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Delhi: Lutyens’ Delhi

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After leaving Calcutta, the British moved their capital here, building the area now called Lutyens’ Delhi as their government seat. Constructed between 1912 and 1931 in a classical Western style (and named for Edwin Lutyens, who designed it with Herbert Baker), the imperial complex incorporates Hindu, Islamic, and Buddhist motifs and centers on the intersection of Rajpath and Janpath, or “Kings” and “Queens” ways. This tour takes in the central structures—the viceroy’s palace, bureaucratic offices, and commemorative monuments—but it could include Sansad Bhavan (Parliament), the maharajas’ houses, and the bungalows meant as official residences beyond. February and March are ideal for a visit, as that’s when the famous Moghul rose gardens at the viceroy’s palace are in bloom and open to the public.

1. Secretariat North Block

The inscription over the arched entrance to the bureaucratic offices on the north side of Rajpath quotes British writer Charles Caleb Colton: “Liberty will not descend to a people. A people must raise themselves to liberty. It is a blessing that must be earned before it can be enjoyed.” Given that India would overthrow the Raj a mere 17 years after the building’s completion, the epigraph was something of a self-fulfilling prophecy.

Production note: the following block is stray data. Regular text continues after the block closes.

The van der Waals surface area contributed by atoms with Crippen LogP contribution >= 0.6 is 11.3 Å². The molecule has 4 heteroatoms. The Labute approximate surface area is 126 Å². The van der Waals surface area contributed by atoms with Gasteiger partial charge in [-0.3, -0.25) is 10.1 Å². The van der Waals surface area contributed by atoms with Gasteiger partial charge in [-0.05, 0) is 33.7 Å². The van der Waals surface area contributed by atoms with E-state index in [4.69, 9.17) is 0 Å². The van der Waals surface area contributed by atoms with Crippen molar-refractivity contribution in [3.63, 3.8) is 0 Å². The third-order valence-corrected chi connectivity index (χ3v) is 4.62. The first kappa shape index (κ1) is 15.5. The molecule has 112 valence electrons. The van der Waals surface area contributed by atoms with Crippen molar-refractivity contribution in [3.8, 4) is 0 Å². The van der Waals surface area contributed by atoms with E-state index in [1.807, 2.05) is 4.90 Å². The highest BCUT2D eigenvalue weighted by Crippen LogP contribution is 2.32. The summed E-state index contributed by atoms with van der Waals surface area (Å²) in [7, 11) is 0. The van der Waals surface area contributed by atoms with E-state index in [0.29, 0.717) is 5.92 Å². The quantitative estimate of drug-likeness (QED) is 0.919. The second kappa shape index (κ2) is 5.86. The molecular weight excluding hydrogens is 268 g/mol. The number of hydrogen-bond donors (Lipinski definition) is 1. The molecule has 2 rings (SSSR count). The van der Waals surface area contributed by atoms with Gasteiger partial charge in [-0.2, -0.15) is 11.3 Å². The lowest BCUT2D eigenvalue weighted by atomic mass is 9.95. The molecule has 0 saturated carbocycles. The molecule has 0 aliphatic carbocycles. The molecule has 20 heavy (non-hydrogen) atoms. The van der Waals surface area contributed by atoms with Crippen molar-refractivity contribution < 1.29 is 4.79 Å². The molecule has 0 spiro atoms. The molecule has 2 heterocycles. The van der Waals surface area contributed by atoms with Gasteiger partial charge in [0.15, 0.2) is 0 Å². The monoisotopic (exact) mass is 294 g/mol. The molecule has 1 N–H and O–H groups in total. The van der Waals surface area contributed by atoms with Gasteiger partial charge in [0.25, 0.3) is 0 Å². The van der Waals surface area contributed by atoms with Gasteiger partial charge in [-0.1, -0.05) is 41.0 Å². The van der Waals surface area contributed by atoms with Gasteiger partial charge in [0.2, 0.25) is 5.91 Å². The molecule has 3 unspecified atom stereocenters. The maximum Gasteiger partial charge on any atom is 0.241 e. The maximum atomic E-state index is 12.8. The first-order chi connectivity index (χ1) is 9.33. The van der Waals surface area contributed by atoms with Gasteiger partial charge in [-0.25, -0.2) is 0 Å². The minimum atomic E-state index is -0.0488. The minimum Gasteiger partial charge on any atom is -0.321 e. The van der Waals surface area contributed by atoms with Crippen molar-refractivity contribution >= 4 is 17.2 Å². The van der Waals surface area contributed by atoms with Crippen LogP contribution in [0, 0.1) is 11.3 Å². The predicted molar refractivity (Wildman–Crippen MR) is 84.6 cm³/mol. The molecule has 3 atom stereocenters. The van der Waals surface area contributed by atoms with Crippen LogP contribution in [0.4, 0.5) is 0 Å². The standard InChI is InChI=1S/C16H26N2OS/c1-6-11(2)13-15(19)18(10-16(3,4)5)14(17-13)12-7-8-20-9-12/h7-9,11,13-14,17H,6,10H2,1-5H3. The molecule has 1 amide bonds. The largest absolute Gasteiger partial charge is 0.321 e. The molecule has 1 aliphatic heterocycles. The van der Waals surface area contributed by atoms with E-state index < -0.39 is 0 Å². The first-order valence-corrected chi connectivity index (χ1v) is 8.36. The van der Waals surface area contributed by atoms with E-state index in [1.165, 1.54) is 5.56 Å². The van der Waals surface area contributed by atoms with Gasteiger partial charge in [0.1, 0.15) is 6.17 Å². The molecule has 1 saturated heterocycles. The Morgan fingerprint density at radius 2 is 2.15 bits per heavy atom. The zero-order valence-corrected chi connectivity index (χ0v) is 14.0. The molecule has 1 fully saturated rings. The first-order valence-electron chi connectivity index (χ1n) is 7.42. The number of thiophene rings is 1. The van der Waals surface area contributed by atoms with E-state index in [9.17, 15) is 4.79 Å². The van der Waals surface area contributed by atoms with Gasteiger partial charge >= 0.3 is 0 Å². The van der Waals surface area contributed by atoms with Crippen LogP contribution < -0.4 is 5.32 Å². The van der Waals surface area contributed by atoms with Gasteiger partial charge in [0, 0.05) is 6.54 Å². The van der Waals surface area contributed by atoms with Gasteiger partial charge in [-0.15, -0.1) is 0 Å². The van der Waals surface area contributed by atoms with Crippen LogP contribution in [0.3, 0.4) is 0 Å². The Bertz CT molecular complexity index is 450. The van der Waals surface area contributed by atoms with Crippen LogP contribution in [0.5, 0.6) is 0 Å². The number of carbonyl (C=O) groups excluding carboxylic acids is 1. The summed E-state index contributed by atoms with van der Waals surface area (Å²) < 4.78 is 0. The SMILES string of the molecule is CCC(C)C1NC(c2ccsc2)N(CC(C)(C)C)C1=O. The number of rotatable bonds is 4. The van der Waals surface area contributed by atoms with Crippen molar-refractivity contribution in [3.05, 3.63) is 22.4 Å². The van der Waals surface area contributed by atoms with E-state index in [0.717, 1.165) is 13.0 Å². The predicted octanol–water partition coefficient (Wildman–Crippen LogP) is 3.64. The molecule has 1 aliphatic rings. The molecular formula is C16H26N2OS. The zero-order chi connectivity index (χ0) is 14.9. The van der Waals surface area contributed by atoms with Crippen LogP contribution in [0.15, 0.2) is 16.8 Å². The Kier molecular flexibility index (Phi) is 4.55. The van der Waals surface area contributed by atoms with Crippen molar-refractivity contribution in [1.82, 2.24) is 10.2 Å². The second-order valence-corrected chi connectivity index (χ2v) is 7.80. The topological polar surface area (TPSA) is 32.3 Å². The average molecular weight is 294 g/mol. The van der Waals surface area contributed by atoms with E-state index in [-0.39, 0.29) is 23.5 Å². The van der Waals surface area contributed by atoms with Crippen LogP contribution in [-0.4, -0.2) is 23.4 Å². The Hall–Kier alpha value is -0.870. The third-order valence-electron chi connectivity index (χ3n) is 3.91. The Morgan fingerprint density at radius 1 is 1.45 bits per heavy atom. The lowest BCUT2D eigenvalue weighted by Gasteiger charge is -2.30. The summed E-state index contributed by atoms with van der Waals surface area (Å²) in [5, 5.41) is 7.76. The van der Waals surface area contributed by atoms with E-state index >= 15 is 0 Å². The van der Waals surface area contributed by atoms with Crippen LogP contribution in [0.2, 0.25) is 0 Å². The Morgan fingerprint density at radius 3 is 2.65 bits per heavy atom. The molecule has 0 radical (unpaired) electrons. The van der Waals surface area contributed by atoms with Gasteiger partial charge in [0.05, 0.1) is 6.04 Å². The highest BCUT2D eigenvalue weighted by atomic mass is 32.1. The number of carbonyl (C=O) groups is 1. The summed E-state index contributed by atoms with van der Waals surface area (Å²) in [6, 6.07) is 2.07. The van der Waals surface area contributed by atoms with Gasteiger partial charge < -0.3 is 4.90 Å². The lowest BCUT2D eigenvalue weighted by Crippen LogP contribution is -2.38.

2. India Gate

This pink-sandstone monument—Delhi’s equivalent of the Arc de Triomphe—memorializes soldiers lost in World War I and other conflicts, including the 1971 Indo-Pakistan War. Families and courting couples gather in the surrounding park throughout the day, especially in early evening.

3. The Cupola

Although dwarfed in size by India Gate just to the west, this is the monument that actually sits in the very center of the hexagonal traffic circle at the eastern end of Rajpath. The cupola once sheltered a statue of King George V, but that was moved north to the city’s Coronation Park after independence, and the structure has remained empty ever since—even Gandhi was rejected as a replacement, according to a guide from Absolute Travel.

4. Secretariat

South Block This sandstone edifice contains the offices of the prime minister and the defense ministry. Together with its mirror image across Rajpath, both designed by Herbert Baker, the buildings house the country’s notoriously vast bureaucracy in 1,000 rooms. White Ambassadors, the vehicle of choice for government types since the fifties, gather outside daily.

5. Rashtrapati Bhavan

Intended for the British viceroy, this red-and-beige-sandstone palace is now the official residence of India’s president. The majestic obelisk in front, known as the Jaipur Column, was a gift from that city’s maharaja, and stone elephants top the building’s gateposts. Tours of its less grand interior are notoriously hard to arrange, but some travel specialists, including Greaves and Butterfield & Robinson, may be able to get access.

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